While attendance at some of Spokanes longtime festivals, events, and conferences has remained steady or grown only slightly in recent years, some relatively new attractions are drawing ever bigger crowds.
Art Fest and Valleyfest are among the younger events here that have been coming on. Theyve got a ways to go, though, to achieve the popularity and sheer economic impact of events such as Bloomsday and the Spokane County Interstate Fair.
Of all the annual events here, the fair had the highest attendance last year, with 230,000 mostly Eastern Washington residents cruising past llamas in the livestock barns and munching on corndogs, says the Spokane Regional Visitors and Conventions Bureau (CVB). Yet, one of the youngest of Spokanes major events, the 13-year-old Hoopfest, landed near the top in estimated economic impact at $15 million, that organizations figures showed.
Meanwhile, Nancy Goodspeed, the CVBs public relations director, says that the demand from organizations to hold events and conferences here is strong, especially compared with larger markets, where event hosting is more expensive than in Spokane.
We havent seen too much of an impact from the sluggish economy, largely because most of the conventions we host are regional and of a smaller size, Goodspeed says. They seem to continue to move forward despite a down market.
While major cities such as Los Angeles and Chicago are struggling to fill their meeting facilities, the Spokane Convention Center is booked for all but two weeks this year, she says.
In fact, if there is one lone reason for our convention business to not show greater growth, it has been the lack of facilities, Goodspeed asserts, adding that Spokane County voters approval of a convention center expansion will help ease that problem.
The events with the strongest economic impact here usually draw a higher percentage of their attendees from outside the Spokane area than the fair or other more locally focused festivals, such as Art Fest.
The CVB estimates that visitors to Spokane County spent $497 million overall last year, providing jobs for nearly 9,000 residents, and generating $42 million in non-resident tax dollars.
To be sure, estimating economic impact is an inexact science, but typically, festival and convention attendees spend between $95 and $185 a day, Goodspeed says. To calculate economic impact, the CVB multiplies the estimated number of attendees at an event by a daily spending amount for people at that event, times the number of days that theyre in Spokane. The daily spending rate used to calculate the economic impact of a convention usually is close to $185 because the majority of the people come from outside the community and stay in hotels and motels, she says. Sponsors of some events not closely monitored by the CVB, such as festivals, use their own calculations or seek guidance from economists at universities here to assist them in estimating economic impact.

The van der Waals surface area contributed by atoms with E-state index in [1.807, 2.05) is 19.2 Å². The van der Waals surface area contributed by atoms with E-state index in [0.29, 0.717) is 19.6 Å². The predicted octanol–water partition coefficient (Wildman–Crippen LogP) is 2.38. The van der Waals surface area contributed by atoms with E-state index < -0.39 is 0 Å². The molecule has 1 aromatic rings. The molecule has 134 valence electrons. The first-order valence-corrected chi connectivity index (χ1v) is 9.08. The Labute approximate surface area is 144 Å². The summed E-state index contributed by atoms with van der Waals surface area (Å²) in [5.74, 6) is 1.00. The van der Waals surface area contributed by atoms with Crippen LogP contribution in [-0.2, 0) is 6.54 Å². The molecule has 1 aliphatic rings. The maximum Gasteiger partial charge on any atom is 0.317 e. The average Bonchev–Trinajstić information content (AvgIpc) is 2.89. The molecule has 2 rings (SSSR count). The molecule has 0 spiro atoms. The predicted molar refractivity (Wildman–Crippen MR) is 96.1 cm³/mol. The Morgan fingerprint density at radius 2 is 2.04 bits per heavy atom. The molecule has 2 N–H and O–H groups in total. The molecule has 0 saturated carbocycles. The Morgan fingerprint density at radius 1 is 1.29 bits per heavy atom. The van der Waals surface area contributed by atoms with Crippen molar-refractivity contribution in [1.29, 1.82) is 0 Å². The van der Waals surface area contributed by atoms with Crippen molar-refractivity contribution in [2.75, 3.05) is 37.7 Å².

Orville Moe, owner of Spokane Raceway Park in Airway Heights, claims that the American Hot Rod Association World Finals, held annually at his racetrack since 1975, last year attracted 42,000 people who pumped $14 million to $19 million into the local economy.
Goodspeed says Moes figures for the four-day Hot Rod event sound reasonable because many of the attendees stay in hotels during the event and while here buy big-ticket items from Spokanes automotive stores.
Also large both in attendance and economic impact are two Spokane standbysBloomsday, with 80,000 runners and bystanders and an $8.1 million impact, and the Lilac Festival, with 150,000 parade attendees and an estimated $2 million impact.
Bloomsdays participation, though, has hovered around 50,000 runners during the last few years, which is about 10,000 fewer runners than in 1996 when participation peaked, says race coordinator Karen Heaps.
Its really leveled off, she says.
Attendance at the Interstate Fair was down about 1 percent last year compared with 2001s fair, which was under way when terrorists attacked the U.S. on Sept. 11.
Conventions usually have lower attendance levels than festivals, but often pack a greater economic punch because typically theyre spread out over more days and draw more people from outside of the area, who spend money on hotels and car rentals, as well as dining. For example, about 1,800 people attend a four-day conference held here every May by the weight-loss organization TOPS Club Inc., and last year they had an estimated economic impact of about $830,000, which was just $45,000 less than the estimated economic impact of First Night, Spokanes new New Years Eve celebration, which was attended by 23,000.
Spokane has grown into a popular place to hold religious conferences, Goodspeed says. Three of the top 30 most attended and economically stimulative events here, based on CVB estimates, are sponsored by the Healing Rooms Ministries, the Greater Spokane Association of Evangelicals, and the Daughery Summer Conference. Together, those events draw more than 8,000 people annually and have a combined estimated economic impact of about $3 million.
Religious groups are attracted to the campus-like layout of downtown Spokane, Goodspeed says. They often use Riverfront Park, the Opera House, and the Convention Center for their gatherings, rather than confining their conferences to a single hotel, as they might do in a bigger city, she says.
Theyre nonprofits, and for them to go to a big city where its more expensive would be tough, Goodspeed says.
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